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Eversole v. Curran

United States District Court, S.D. Texas, Galveston Division

March 7, 2017

AUSTIN DYLAN EVERSOLE, TDCJ #01626507, Plaintiff,
v.
NFN CURRAN, et al, Defendants.

          MEMORANDUM OPINION AND ORDER

          George C. Hanks, Jr. United States District Judge

         Plaintiff Austin Dylan Eversole (TDCJ #01626507), an inmate in the custody of the Texas Department of Criminal Justice - Correctional Institutions Division ("TDCJ"), has filed a pro se civil rights complaint under 42 U.S.C. § 1983 and is proceeding in forma pauperis. He asserts that the defendants, officials at TDCJ's Clemens Unit, denied him access to the courts and retaliated against him for his attempts to assert his legal rights. He has filed an amended complaint and two legal briefs (Dkt. 6, Dkt. 7, and Dkt. 8). The Court ordered two defendants to answer: Inmate Property Officer Margaret Curran ("Curran") and Access-to-Courts Supervisor Tracy Mogford ("Mogford"). Curran and Mogford have filed a motion for judgment on the pleadings pursuant to Federal Rule of Civil Procedure 12(c) (Dkt. 33). Eversole has not responded, though his deadline has long since passed. The Court will grant the defendants' motion.

         I. BACKGROUND

         In 2010, Eversole pled guilty to murder, criminal solicitation to commit capital murder, burglary of a habitation, theft of a firearm, and theft; he received prison terms of 40, 20, and 2 years. See Northern District of Texas Case Number 3:11-CV-1478 (Eversole's federal habeas proceeding) at Dkt. 42. Eversole filed a petition for a writ of habeas corpus under 28 U.S.C. § 2254, which Judge Lynn of the Northern District of Texas, on the recommendation of Judge Toliver, dismissed as time-barred and, alternatively, meritless. See Northern District of Texas Case Number 3:11-CV-1478 at Dkt. 42 and Dkt. 50. The claims in this civil rights lawsuit stem from that habeas proceeding.[1]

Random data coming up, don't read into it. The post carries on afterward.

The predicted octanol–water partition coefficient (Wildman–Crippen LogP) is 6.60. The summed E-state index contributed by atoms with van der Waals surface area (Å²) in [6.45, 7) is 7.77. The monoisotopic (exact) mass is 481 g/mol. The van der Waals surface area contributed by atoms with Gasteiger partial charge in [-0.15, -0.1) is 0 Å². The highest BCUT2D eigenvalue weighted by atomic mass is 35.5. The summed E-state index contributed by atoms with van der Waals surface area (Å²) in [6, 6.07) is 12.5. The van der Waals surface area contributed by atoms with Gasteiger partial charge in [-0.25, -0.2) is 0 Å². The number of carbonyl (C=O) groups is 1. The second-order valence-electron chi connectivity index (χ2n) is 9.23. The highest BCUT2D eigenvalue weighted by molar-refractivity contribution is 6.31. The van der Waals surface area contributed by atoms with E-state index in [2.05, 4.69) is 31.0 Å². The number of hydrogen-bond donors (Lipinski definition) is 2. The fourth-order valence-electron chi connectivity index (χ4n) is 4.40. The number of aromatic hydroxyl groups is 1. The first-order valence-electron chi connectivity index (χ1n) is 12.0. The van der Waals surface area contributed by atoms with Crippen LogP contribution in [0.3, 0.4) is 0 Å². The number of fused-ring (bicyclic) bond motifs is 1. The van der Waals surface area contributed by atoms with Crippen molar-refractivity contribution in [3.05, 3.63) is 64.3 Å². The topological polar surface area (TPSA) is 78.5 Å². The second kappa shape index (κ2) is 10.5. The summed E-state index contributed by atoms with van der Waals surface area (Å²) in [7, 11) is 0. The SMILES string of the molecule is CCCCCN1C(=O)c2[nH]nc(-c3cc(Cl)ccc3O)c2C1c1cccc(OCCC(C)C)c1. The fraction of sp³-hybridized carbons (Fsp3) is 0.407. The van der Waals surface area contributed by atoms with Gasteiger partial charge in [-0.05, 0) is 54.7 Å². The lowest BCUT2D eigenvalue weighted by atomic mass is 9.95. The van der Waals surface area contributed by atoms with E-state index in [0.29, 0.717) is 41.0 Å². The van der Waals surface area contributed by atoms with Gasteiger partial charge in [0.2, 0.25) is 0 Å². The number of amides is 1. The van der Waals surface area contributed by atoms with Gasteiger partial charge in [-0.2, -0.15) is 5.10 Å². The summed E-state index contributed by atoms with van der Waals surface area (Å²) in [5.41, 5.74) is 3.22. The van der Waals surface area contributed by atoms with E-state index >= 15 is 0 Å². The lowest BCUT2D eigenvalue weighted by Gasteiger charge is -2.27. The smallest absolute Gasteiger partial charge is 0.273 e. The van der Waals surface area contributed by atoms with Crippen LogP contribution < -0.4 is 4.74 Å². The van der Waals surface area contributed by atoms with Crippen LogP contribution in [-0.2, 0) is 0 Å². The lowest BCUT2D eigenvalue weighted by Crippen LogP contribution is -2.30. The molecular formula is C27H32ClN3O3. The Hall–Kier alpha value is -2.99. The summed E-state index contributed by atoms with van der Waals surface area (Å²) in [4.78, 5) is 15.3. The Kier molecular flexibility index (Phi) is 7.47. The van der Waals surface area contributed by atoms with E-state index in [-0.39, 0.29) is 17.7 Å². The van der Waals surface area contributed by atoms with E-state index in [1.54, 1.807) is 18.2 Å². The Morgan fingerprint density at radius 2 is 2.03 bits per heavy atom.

Eversole claims that the defendants first impeded his ability to pursue habeas relief by denying him access to a legal storage box and delaying his legal mail and then retaliated against him for requesting the storage box by confiscating some of his personal property (Dkt. 6 at pp. 10-14). Eversole also claims that, after he filed a grievance related to the confiscation, the defendants tried to incite resentment toward him in other inmates by confiscating their personal property as well (Dkt. 6 at pp. 10-14).

         II. RULE 12(c)

         The defendants have filed a motion for judgment on the pleadings pursuant to Federal Rule of Civil Procedure 12(c). The standard for dismissal under Rule 12(c) is the same as that for dismissal for failure to state a claim under Federal Rule of Civil Procedure 12(b)(6). Johnson v. Johnson, 385 F.3d 503, 529 (5th Cir. 2004). A complaint can be dismissed under Rule 12(b)(6) if the factual allegations it contains, taken as true, do not state a claim that is plausible on its face. Amacker v. Renaissance Asset Mgmt., LLC, 657 F.3d 252, 254 (5th Cir. 2011). As the Fifth Circuit has further clarified:

A claim has facial plausibility when the plaintiff pleads factual content that allows the court to draw the reasonable inference that the defendant is liable for the misconduct alleged. This includes the basic requirement that the facts plausibly establish each required element for each legal claim. However, a complaint is insufficient if it offers only labels and conclusions, or a formulaic recitation of the elements of a cause of action. Coleman v. Sweetin, 745 F.3d 756, 763-64 (5th Cir. 2014) (quotation marks and citations omitted).